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Act now to avoid the pain of a sharp interest-rate spike


By Jeff Lazerson



What I think: Say goodbye to very low, stable mortgage interest rates that you’ve enjoyed for the past six years. Say hello to a rapid fixed-rate climb and perhaps four Fed short-term interest rate hikes in 2018 (although the Federal Reserve didn’t raise rates Wednesday).

For much of the past six years, the 30-year fixed mortgage has averaged below 4 percent. Mortgage rates have jumped almost one-half point since September with some expecting rates to surpass 5 percent in the not too distant future.

Mortgage Bankers Chief Economist Mike Fratantoni sees 30-year fixed mortgage rates hitting 4.8 percent by the end of 2018 and 5.3 percent by the end of 2019.

“I see four short-term rate hikes in 2018 at the Fed meetings in March, June, September and December,” Fratantoni said.

Today, the prime rate is 4.5 percent. If we see four one-quarter point rate hikes this year, that will land the prime rate at 5.5 percent – a 10-year high.

Steven Thomas at ReportsOnHousing.com sees 5 percent mortgage rates weighing heavily.

“Once we eclipse 5 percent, the threshold of pain starts to change our marketplace,” said Thomas. “Locked into lower rates inhibits (homeowners) from selling. Appreciation will flat line.”

Can it get worse than rising interest rates due to inflationary pressures?

Citing Americans’ lowest savings rate of disposable income ever recorded at 2.4 percent and stock market equities currently at 150 percent of GDP, Michael Pento of Pento Portfolio Strategies sees a recession hitting in October.

So, caution flags ahead. Prepare now.

The first thing that comes to mind is the potential spike in home equity loan rates. Most homeowners’ HELOC’s have a margin added to the Wall Street prime rate.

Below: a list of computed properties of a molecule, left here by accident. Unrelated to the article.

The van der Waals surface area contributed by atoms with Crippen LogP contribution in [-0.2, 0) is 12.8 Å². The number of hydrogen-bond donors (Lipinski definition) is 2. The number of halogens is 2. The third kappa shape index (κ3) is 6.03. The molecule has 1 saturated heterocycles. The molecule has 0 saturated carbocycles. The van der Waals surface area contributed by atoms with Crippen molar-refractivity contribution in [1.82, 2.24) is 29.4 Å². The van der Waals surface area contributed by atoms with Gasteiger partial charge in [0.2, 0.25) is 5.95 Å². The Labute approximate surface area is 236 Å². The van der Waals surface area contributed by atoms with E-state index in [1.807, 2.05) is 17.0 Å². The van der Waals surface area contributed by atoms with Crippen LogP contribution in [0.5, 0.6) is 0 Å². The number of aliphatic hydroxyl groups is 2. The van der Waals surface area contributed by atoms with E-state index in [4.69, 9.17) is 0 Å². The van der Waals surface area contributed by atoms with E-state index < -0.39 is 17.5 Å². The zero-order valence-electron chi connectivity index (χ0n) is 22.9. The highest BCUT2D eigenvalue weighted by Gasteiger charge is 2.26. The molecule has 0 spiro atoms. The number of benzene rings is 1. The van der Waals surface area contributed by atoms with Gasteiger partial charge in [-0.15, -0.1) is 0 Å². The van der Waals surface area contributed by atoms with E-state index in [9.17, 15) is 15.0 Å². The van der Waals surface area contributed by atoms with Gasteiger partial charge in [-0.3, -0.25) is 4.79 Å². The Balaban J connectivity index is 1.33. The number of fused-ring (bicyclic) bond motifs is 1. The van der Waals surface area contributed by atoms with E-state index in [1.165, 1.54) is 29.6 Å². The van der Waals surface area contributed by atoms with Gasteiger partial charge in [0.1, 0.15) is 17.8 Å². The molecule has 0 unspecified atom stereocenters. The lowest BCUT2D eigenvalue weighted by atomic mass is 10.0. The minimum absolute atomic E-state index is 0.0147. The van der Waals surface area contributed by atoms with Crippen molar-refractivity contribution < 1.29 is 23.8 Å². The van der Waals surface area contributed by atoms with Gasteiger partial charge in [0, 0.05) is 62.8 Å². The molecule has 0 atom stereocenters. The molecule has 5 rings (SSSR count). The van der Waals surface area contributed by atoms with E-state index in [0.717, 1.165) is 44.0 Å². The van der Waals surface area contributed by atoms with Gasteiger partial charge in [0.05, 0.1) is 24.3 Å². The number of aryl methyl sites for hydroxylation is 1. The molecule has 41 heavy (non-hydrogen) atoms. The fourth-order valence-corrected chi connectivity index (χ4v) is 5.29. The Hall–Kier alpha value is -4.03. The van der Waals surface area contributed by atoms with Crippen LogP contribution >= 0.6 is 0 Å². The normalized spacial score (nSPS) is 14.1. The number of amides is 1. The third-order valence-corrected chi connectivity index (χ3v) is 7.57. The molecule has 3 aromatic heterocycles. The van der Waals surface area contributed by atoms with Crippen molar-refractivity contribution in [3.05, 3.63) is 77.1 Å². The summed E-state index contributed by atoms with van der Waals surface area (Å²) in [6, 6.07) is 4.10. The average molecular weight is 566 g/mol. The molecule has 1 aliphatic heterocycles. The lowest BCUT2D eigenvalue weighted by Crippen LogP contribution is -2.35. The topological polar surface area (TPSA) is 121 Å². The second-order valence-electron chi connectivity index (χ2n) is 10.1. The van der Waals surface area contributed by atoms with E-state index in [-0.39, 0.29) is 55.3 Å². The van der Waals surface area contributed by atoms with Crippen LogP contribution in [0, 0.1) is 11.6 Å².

For example, let’s say prime does go to 5.5 percent, and you have a 1.5 percent margin. That means your rate would rise to 7 percent, and you’ll see a sizable payment increase. Assuming your rate is currently at 6 percent and your interest-only payment on a $100,000 balance is $500. At 7 percent, your payment jumps more than 15 percent to $583.

The same holds true if you are carrying a balance on your credit cards.

Consider pulling cash-out on a first mortgage and rolling up your variable rate debt into a fixed rate. A close call on comparable payment savings today might become an easy call in hindsight one year from now.

While it’s counter-intuitive in nature, with points you can still get a seven-year adjustable rate purchase or refinance mortgage under 3 percent. That’s a full point lower than today’s fixed rate. Being locked down for the first seven years, perhaps it is enough time to ride out a possible economic storm ahead.

Last thing is, do not trust the banksters to be on your side if times get tough. Depositories don’t give prior notice when they freeze you out from borrowing against your HELOC.

If you need to take action, do it now.


If you have questions or comments, please contact Jeff Lazerson by clicking here. For more great insight make sure to check out Jeff Lazerson’s Mortgage Grader Radio Show on Sundays at 10 am on AM830 KLAA.

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Jeff Lazerson - Mortgage Columnist since 2011